At Spotlight, this is why we ask for fixed asset invoices and loan agreements when we complete company tax returns. Limited company statutory records, including the company register, also have a Companies House requirement to be maintained for 10 years.
VAT records must be kept for at least 6 years but will form part of the business and accounting records for the accounting period of a personal or company tax return.
HMRC require records to be kept for three years after the end of the relevant tax year. However, minimum wage calculations must be kept for 6 years following the pay period.
Do you need to keep physical bank statements, or is digital fine?
Digital copies are acceptable by HMRC, and the bank statement feed into accounting software does not replace the requirement to keep digital statements.
What happens if you lose any accounting records?
If business records are lost, for example, in a flood, you must try to recreate them and tell the tax office and notify HMRC on your tax return. This is another reason why digital records are more secure.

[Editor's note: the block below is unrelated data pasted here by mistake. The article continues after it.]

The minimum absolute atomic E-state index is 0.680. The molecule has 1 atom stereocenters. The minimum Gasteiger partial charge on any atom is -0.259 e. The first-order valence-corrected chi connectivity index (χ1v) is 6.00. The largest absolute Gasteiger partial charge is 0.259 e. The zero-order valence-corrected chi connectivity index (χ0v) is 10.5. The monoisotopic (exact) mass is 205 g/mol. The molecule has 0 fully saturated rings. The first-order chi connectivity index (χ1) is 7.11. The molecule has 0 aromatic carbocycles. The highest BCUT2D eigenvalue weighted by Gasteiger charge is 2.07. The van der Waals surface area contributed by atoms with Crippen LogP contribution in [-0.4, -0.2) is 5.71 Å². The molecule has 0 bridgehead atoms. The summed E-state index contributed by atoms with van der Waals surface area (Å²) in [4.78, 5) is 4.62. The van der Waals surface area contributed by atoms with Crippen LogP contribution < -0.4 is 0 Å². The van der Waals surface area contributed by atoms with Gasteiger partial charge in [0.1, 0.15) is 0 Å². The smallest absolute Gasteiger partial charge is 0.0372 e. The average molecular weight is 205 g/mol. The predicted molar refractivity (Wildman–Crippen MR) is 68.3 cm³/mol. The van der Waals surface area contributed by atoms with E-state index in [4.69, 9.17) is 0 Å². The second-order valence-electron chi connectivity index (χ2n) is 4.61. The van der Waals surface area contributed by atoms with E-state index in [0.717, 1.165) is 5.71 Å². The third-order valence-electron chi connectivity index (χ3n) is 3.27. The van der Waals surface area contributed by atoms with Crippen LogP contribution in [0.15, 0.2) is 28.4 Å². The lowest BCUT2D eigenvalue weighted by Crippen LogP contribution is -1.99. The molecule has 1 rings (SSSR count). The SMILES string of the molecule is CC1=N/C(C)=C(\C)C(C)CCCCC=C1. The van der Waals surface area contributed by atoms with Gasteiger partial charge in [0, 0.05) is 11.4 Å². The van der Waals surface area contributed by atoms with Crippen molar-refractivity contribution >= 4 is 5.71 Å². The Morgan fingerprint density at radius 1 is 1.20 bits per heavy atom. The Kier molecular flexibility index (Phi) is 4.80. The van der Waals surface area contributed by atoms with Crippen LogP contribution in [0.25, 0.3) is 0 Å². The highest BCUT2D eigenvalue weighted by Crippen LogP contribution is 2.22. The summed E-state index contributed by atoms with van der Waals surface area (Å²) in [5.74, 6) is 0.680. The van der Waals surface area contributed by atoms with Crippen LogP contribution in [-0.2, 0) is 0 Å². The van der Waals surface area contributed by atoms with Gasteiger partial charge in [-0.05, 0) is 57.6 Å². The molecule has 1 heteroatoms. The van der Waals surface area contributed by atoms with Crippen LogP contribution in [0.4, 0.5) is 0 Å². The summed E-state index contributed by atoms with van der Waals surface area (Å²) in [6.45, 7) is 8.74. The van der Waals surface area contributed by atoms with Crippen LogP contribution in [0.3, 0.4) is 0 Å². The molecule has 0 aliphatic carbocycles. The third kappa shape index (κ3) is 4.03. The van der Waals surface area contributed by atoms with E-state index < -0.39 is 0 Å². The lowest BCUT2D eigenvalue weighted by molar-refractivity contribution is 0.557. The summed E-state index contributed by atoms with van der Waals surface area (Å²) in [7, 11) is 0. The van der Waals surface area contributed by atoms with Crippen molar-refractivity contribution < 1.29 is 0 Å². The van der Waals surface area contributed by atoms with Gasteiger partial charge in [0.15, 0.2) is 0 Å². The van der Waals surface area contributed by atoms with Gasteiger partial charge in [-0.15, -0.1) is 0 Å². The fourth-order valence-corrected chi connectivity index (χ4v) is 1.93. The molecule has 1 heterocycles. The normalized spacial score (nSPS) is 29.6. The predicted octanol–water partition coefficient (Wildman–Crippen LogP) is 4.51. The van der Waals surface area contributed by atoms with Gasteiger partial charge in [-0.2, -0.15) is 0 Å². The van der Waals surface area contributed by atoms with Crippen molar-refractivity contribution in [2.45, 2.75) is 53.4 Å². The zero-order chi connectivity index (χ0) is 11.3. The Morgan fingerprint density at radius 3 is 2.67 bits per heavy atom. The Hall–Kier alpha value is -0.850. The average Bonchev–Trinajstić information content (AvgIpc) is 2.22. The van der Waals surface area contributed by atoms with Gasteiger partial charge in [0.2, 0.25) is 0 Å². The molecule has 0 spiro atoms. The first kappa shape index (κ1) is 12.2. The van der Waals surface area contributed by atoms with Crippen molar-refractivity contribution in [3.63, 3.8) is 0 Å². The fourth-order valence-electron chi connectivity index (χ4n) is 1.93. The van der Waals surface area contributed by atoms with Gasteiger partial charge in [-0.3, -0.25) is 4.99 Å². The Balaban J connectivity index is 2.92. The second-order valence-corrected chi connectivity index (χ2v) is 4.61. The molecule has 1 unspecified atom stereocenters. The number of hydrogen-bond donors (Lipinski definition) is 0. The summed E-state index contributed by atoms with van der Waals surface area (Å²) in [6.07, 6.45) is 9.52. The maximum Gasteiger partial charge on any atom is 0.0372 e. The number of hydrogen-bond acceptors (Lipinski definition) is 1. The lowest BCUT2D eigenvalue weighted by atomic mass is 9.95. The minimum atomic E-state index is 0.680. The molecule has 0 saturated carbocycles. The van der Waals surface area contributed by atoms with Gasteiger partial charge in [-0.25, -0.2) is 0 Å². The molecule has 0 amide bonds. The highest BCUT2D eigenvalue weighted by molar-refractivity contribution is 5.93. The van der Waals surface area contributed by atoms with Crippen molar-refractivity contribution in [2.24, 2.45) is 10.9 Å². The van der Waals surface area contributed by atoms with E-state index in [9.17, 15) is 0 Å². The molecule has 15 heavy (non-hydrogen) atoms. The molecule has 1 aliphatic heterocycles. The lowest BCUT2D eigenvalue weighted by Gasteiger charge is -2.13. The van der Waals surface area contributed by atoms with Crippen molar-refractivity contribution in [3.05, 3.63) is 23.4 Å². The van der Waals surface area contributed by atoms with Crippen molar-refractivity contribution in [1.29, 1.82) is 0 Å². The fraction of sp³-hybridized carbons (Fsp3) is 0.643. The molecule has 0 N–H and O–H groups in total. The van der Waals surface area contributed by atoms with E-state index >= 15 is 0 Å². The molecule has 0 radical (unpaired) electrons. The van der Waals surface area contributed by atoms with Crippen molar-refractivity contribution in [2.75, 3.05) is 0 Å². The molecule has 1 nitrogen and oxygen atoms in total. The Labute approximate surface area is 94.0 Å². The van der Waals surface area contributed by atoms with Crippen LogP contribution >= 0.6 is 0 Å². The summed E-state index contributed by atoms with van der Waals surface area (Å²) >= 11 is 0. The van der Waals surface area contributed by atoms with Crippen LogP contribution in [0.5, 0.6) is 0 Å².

Who inspects these records?
HMRC have the right to inspect these records within the required notice period. If the business is under HMRC inspection, then the business may have to keep the records for longer.
Shareholders can also inspect a limited company’s statutory records as long as there is an adequate notice period.
Can you use accounting software to keep business records?
We always recommend using accounting software, as it saves time, and the documentation is more securely stored than a big box of receipts in a storage cupboard.
With different HMRC and Companies House requirements, it can be confusing how long business records need to be maintained and what record keeping is required.
At Spotlight Accounting, we work with our clients to ensure they understand what records they need to keep and where we can assist with complete bookkeeping . Using Dext and Xero ensures correct record keeping is done and maintained.